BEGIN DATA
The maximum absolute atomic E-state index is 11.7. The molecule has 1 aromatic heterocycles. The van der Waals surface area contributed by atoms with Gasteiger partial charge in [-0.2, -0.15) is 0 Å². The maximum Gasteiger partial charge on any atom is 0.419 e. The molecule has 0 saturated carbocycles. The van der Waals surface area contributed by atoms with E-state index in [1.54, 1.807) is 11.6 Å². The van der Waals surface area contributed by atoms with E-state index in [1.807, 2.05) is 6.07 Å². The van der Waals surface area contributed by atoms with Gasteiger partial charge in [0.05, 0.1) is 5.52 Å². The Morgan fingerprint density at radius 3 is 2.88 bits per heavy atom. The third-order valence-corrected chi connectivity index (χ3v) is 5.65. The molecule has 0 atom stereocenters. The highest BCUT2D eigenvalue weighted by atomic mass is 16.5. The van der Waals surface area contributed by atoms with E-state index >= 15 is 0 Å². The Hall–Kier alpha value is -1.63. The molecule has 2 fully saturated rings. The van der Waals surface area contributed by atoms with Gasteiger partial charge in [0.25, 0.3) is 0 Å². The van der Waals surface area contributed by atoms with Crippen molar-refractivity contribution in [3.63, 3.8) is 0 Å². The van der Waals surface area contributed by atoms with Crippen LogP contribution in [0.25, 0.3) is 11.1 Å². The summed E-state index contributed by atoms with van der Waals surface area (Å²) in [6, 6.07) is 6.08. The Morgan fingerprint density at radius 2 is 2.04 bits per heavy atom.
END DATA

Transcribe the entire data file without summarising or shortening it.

The maximum absolute atomic E-state index is 11.7. The molecule has 1 aromatic heterocycles. The van der Waals surface area contributed by atoms with Gasteiger partial charge in [-0.2, -0.15) is 0 Å². The maximum Gasteiger partial charge on any atom is 0.419 e. The molecule has 0 saturated carbocycles. The van der Waals surface area contributed by atoms with E-state index in [1.54, 1.807) is 11.6 Å². The van der Waals surface area contributed by atoms with E-state index in [1.807, 2.05) is 6.07 Å². The van der Waals surface area contributed by atoms with Gasteiger partial charge in [0.05, 0.1) is 5.52 Å². The Morgan fingerprint density at radius 3 is 2.88 bits per heavy atom. The third-order valence-corrected chi connectivity index (χ3v) is 5.65. The molecule has 0 atom stereocenters. The highest BCUT2D eigenvalue weighted by atomic mass is 16.5. The van der Waals surface area contributed by atoms with E-state index >= 15 is 0 Å². The Hall–Kier alpha value is -1.63. The molecule has 2 fully saturated rings. The van der Waals surface area contributed by atoms with Gasteiger partial charge in [0.25, 0.3) is 0 Å². The van der Waals surface area contributed by atoms with Crippen molar-refractivity contribution in [3.63, 3.8) is 0 Å². The van der Waals surface area contributed by atoms with Crippen LogP contribution in [0.25, 0.3) is 11.1 Å². The summed E-state index contributed by atoms with van der Waals surface area (Å²) in [6, 6.07) is 6.08. The Morgan fingerprint density at radius 2 is 2.04 bits per heavy atom.